The main topics discussed were as follows:
- 360 out of 322 planned audits had been completed exceeding the target. The approach was changed to more time emphasised looking at actual audits compared to time spent writing audits up.
- The council continued to have an appropriate, and overall, effective system of internal control, upon which it could place reasonable reliance to deliver the Councils objectives and detect fraud and other malpractice within a reasonable period.
-Members attention was drawn to the audit results, in which the majority of controls were rated green with only small numbers shown as either amber or red.
-Controls were tested against parts of the council plan supporting the overall opinion of adequacy of the control environment as a whole..
-The Counter Fraud Strategy and Council Tax fraud would be presented at the November meeting of the Audit and Governance Committee
-It was highlighted that the authorities Audit Service complied with the requirements of the PSIAs standards.
- Members attention was drawn to the 'Quality, Assurance and Improvement Process' contained within the report which demonstrated that the Council had a sound approach to Audit.
|Due to timescale pressures whilst preparing the Draft Annual Financial Statements, Members agreed to defer the item to a future meeting of the Audit and Governance Committee. |
|Draft Annual Governance Statement 2020/21|
Members were presented with a report of the Councils Draft Annual Governance Statement for 2020/21.
The Accounts and Audit Regulations 2015 required all authorities in England to conduct a review at least once a year of the effectiveness of its governance framework and produce an Annual Governance Statement to accompany its Statement of Accounts. The deadline for completion of the Statement of Accounts for 2020/21 was 30 September 2021 at which point they were subject to the external audit process.
The audited Statement of Accounts and the Annual Governance Statement would be presented for approval to this Committee.
A further requirement of the regulations stated that the Statement should be signed by the Chief Executive and the leading Member of the Council, following approval by the Committee. A key objective of this signing off process was to secure corporate ownership of the statements contents.
The Annual Governance Statement included an acknowledgement of responsibility for ensuring that proper arrangements were in place around the governance of its affairs and an indication of the level of assurance that the system provided. The statement also included a description of the key elements forming the governance framework, a description of the process applied in reviewing the effectiveness of this framework, including the system of internal control, and an outline of the actions taken or, proposed to be taken, to deal with significant governance issues.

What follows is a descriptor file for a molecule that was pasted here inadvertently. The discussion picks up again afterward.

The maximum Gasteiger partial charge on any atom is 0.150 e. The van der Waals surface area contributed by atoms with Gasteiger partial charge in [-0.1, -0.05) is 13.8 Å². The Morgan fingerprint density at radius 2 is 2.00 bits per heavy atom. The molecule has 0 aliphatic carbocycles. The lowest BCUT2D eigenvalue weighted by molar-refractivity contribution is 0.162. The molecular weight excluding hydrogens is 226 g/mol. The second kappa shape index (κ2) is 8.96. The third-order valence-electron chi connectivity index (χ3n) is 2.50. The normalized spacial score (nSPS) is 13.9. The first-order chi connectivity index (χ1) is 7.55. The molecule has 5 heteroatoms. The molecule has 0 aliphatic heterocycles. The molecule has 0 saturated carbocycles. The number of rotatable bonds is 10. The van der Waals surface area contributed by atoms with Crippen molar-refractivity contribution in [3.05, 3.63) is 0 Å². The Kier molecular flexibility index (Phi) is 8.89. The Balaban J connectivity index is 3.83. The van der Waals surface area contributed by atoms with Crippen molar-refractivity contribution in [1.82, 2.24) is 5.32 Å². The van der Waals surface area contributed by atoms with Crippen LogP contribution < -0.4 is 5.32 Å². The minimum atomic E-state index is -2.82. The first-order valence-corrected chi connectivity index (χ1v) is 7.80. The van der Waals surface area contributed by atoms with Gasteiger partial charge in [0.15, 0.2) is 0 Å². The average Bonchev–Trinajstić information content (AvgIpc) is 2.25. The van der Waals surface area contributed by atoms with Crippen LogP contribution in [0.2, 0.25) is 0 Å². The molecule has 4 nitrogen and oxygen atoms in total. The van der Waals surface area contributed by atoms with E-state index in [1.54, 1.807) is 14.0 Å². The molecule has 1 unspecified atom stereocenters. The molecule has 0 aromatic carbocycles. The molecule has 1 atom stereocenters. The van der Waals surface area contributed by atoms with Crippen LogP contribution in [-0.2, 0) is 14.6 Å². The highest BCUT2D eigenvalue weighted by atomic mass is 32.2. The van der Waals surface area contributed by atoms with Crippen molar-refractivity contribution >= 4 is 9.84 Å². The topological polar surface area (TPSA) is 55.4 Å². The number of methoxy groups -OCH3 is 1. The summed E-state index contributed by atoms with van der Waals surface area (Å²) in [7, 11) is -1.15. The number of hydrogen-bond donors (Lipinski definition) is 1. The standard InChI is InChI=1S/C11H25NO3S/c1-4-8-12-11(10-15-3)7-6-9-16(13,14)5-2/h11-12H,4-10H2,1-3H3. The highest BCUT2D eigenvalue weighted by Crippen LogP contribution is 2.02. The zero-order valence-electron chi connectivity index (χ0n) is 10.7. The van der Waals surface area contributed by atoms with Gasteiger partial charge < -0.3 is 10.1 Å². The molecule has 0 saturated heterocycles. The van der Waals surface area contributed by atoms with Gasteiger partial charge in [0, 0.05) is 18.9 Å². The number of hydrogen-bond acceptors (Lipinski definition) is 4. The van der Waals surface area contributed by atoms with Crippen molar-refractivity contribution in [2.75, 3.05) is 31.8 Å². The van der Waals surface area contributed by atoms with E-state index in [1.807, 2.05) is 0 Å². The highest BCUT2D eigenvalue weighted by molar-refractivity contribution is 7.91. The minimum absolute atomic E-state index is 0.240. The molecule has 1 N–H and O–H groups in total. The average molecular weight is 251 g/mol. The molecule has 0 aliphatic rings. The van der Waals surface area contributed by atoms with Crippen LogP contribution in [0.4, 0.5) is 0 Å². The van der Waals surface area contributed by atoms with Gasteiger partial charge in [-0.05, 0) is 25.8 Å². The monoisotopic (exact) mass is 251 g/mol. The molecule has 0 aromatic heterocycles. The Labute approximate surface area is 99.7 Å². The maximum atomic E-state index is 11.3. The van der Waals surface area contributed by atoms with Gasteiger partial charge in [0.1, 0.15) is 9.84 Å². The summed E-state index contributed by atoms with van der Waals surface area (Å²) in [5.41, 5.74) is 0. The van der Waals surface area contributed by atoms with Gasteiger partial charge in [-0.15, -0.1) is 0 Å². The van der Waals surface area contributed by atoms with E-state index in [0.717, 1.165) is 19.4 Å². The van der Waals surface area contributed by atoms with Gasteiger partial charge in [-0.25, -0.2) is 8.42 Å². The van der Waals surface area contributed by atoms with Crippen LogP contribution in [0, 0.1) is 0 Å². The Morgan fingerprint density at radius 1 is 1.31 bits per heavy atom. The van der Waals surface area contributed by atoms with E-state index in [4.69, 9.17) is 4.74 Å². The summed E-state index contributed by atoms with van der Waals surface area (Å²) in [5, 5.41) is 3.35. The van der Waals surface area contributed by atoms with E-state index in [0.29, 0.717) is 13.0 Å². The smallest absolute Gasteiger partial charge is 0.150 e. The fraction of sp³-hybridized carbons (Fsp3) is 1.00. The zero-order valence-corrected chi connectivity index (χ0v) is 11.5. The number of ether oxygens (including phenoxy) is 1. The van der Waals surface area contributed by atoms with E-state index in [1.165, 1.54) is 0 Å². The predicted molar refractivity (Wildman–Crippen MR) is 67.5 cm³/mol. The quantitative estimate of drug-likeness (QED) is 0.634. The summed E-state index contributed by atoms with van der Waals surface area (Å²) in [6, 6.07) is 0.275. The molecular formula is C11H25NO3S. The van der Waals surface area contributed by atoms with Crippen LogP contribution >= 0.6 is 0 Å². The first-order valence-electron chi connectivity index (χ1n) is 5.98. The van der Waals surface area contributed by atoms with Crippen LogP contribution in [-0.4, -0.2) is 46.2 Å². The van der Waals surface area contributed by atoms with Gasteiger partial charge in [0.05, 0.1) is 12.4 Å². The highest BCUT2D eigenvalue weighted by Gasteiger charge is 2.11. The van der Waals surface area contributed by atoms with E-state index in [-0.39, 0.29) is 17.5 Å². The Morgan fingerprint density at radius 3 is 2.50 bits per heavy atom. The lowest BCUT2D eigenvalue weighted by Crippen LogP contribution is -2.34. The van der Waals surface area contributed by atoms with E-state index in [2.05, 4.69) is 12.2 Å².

The Councils Annual Governance Statement for 2020/21 was included with the main report. At this time the Council had not identified any significant issues that were not being addressed within the Statement.
The main topics highlighted were as follows:
-It was noted Mazars Annual Audit Letter from 2019/20 concluded the Council had proper arrangements in place to secure economy, efficiency, and effectiveness in its use of resources.
- The impact of COVID-19 on governance arrangements which were overcome very quickly by introducing new ways of working such as working from home, introducing virtual meeting arrangements etc. This meant that except for the early days when the pandemic struck the impact of COVID-19 had not had a great detrimental impact on governance processes.
The Council had commenced a full self-assessment against the Financial Management Code, the work to date showed most elements of the code were in place.
Members commented on the impact of Covid 19 on a range of services and the impact on the Council in the long run.
|Members were asked to consider and note the quarterly Corporate Risk Register Update Report and Internal Audit Activity Report.|
The Committee was reminded that quarterly reports on the Corporate Risk Register were presented for the purpose of reviewing the key risks that had been identified as having the potential to deflect services from achieving their objectives over the next 12 months and beyond. They also set out the actions being taken to ensure that the risks, and possible adverse outcomes, were minimised.
As a reminder, risks were scored on a scale of one to five for both impact and likelihood.
Members attention was drawn to the summary which gave an overview of each risk and provided a summary of the current status of the risk. A mistake was highlighted on education skills in which the current score was 12 and desired score was 9.
The report was noted.
|Members were presented with the Health and Safety Report which provided the Committee with an update on the health, safety, and wellbeing performance of the Council for the period 1st April 2020 - 31st March 2021.|
Due to the impact of the COVID-19 Coronavirus pandemic and the measures put into place to minimise the risk of transmission of infection, a number of activities have been interrupted or delivered by new ways of working, resulting in an abridged report.
The main topics discussed were as follows:
-Health and Safety training events were postponed due to Covid 19. eLearning continued to run with 440 candidates completing training modules.
-The programme of planned audit activity which was postponed due to COVID-19 was due to start again.
- In terms of Construction (Design & Management), there was very little activity in this area.
-Due to COVID-19, the Department for Education continued to advise against schools taking domestic and foreign residential, educational visits, therefore no visits had taken place.
-The Open Water Strategy had elements of its action plan delayed due to the pandemic which was beginning to be revisited.
-Accidents, physical and verbal assault figures were down which could have been largely due to less staff in office buildings.
|The Work Programme was noted.|